A Few Items

A few items, all involving Peter Scholze in one way or another:

  • A seminar in Bonn on Scholze’s geometrization of real local Langlands is finishing up next week. This is working out details of ideas that Scholze presented at the IAS Emmy Noether lectures back in March. Until recently video of those lectures was all that was available (see here, here and here), but since April there’s also this overview of the Bonn Seminar, and now Scholze has made available a draft version of a paper on the subject.
  • In three weeks there will be a conference in Bonn in honor of Faltings’ 70th birthday. Scholze’s planned talk is entitled “Are the real numbers perfectoid?”, with abstract

    Rodriguez Camargo’s analytic de Rham stacks play a key role in the geometrization of “locally analytic” local Langlands both over the real and p-adic numbers. In both settings, one also uses a notion of perfectoid algebras, with the critical property being that “perfectoidization is adjoint to passing to analytic de Rham stacks”. This suggests a “global” definition of perfectoid rings. We will explain this definition, and present some partial results on the relation to the established p-adic notion. Two natural open questions are whether tilting works in this setting; and what perfectoid algebras over the real numbers look like.

  • On the abc conjecture front, Kirti Joshi has a new document explaining his view of The status of the Scholze-Stix Report and an analysis of the Mochizuki-Scholze-Stix Controversy. To some extent what’s at issue is what was discussed by Scholze and others on my blog back in April 2020 (see here). Joshi is trying to make an argument that there is a way around the problem being discussed there, but I don’t think he has so far managed to convince others of his argument (Mochizuki refuses to even discuss with him). He ends with the following:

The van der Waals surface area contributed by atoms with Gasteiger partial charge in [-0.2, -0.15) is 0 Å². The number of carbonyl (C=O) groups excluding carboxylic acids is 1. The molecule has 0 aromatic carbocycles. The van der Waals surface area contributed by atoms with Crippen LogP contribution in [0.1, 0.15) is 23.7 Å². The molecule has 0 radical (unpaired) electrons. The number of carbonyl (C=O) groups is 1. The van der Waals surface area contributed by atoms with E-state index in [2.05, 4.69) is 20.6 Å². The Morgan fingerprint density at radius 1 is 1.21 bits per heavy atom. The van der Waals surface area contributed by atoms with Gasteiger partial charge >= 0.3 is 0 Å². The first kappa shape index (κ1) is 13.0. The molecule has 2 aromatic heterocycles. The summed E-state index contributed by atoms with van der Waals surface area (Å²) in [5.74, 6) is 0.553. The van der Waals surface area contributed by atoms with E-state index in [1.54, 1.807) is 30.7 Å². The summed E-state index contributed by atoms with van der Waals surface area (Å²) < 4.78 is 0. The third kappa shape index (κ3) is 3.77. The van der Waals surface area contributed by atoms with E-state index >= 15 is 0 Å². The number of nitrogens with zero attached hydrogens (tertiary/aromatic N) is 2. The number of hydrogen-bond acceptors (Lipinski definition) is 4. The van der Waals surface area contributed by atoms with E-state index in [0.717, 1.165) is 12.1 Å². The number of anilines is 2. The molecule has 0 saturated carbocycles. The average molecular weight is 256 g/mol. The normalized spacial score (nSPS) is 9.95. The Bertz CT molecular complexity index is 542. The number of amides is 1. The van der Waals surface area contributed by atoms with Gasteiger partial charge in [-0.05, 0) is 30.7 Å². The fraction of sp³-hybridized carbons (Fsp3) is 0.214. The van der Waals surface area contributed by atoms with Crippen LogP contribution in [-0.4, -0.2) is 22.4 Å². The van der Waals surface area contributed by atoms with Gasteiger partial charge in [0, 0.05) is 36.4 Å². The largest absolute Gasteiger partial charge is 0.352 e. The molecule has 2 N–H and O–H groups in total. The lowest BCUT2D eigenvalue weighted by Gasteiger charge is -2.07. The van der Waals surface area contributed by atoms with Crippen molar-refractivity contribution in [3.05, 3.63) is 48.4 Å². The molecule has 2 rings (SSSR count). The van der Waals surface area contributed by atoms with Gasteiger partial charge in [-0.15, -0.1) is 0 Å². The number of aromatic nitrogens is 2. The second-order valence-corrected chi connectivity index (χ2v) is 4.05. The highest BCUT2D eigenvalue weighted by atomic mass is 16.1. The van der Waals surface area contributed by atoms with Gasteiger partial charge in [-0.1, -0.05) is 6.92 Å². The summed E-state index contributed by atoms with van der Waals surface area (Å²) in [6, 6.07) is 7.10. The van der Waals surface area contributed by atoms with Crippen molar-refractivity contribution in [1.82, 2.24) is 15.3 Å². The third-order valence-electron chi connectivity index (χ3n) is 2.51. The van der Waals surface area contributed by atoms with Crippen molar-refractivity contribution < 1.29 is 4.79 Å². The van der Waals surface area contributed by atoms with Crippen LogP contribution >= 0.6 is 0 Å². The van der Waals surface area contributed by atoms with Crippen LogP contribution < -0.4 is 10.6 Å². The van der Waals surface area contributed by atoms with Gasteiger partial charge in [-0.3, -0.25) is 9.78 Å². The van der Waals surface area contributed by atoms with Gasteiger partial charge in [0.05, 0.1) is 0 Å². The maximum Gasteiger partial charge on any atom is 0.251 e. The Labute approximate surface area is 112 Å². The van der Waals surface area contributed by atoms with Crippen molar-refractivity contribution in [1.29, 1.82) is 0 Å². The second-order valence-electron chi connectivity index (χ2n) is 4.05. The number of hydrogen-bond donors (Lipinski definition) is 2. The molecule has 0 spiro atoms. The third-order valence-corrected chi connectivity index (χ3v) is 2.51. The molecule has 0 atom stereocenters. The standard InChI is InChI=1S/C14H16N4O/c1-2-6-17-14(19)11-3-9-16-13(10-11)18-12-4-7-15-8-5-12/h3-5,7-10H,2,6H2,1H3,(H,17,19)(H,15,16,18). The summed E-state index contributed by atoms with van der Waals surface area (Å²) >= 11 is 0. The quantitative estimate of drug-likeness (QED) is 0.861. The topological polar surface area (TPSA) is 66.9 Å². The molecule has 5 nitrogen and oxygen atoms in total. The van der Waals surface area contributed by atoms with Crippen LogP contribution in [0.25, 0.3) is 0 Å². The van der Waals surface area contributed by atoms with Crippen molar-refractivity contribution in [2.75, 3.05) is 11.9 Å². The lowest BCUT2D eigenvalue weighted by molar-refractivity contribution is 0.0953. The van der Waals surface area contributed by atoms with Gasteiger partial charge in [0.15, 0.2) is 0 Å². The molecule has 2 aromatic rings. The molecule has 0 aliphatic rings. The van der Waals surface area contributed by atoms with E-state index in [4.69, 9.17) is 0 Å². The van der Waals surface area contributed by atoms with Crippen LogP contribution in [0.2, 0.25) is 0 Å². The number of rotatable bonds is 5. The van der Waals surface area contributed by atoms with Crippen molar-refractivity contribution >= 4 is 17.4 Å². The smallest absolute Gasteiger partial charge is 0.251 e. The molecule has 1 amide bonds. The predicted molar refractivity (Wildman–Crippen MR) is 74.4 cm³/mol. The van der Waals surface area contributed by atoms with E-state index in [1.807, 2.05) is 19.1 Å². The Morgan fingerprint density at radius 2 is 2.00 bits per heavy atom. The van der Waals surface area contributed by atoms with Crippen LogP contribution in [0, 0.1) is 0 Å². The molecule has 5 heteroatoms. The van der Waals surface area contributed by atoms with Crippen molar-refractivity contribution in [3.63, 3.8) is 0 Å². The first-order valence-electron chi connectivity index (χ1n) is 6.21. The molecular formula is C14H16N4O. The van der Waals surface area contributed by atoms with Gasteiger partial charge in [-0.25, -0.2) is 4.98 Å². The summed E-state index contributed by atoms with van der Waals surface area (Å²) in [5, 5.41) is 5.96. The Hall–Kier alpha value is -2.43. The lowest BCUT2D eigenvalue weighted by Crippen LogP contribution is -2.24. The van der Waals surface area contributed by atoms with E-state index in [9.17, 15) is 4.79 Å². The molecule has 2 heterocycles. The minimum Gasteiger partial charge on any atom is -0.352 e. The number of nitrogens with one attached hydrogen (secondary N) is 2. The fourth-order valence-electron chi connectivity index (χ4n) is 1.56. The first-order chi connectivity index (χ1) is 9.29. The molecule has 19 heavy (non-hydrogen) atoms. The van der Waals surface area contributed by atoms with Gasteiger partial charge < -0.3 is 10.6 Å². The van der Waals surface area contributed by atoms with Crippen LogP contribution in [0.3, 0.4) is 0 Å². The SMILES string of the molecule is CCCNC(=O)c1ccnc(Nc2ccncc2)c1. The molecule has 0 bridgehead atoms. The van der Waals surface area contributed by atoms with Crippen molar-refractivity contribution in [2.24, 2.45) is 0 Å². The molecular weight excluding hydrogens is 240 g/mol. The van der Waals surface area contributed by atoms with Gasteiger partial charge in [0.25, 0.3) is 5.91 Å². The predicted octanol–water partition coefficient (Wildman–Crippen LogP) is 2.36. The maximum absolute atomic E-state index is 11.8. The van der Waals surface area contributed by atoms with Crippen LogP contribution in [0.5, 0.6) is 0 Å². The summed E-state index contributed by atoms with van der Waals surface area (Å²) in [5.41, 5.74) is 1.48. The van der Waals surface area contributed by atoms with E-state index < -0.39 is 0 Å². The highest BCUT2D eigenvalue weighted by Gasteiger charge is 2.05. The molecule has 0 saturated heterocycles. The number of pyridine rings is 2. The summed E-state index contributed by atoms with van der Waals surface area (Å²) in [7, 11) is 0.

Meanwhile, Scholze and I are having a respectful and professional conversation (on going) as I work to clarify his questions; while I continue to wait for Mochizuki’s response to my emails.

    He also clarifies that he has not yet finished a water-tight proof of abc along Mochizuki’s lines:

    My position on whether or not Mochizuki has proved the abc-conjecture is still open (as my preprint [Joshi, 2024a] still remains under consideration). In other words, I’m currently neutral on the matter of the abc-conjecture. However, I continue to work on [Joshi, 2024b,a] to tie up all the loose ends.

Update: In the comments someone points to this conference at MIT next week, which will start off with a talk by Faltings on Mordell past and present. That conference will be followed by this one the following week.

Update: Erica Klareich at Quanta has a very nice article about the recent proof of Geometric Langlands. About the implications of this work, there’s a nice quote from Peter Scholze:

“I’m definitely one of the people who are now trying to translate all this geometric Langlands stuff,” Scholze said. With the rising sea having spilled over into thousands of pages of text, that is no easy matter. “I’m currently a few papers behind,” Scholze said, “trying to read what they did in around 2010.”

He’s not the only one struggling to understand what was known before this proof, and daunted at the prospect of trying to read the 800 pages of five papers (see here) that make up the full proof.

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14 Responses to A Few Items

  1. Felipe Zaldivar says:

    On the Mordell conjecture, closer to home: https://mordell.org/

  2. Anon says:

    Can someone clarify, for a math literate audience, what Scholze’s real local Langlands is doing?

  3. Villani's Spider says:

    You missed the final sentence of Scholze’s abstract: ” Two natural open questions are whether tilting works in this setting; and what perfectoid algebras over the real numbers look like.”

  4. Boris says:

    Peter see this…and maybe you can write something…


  5. Peter Woit says: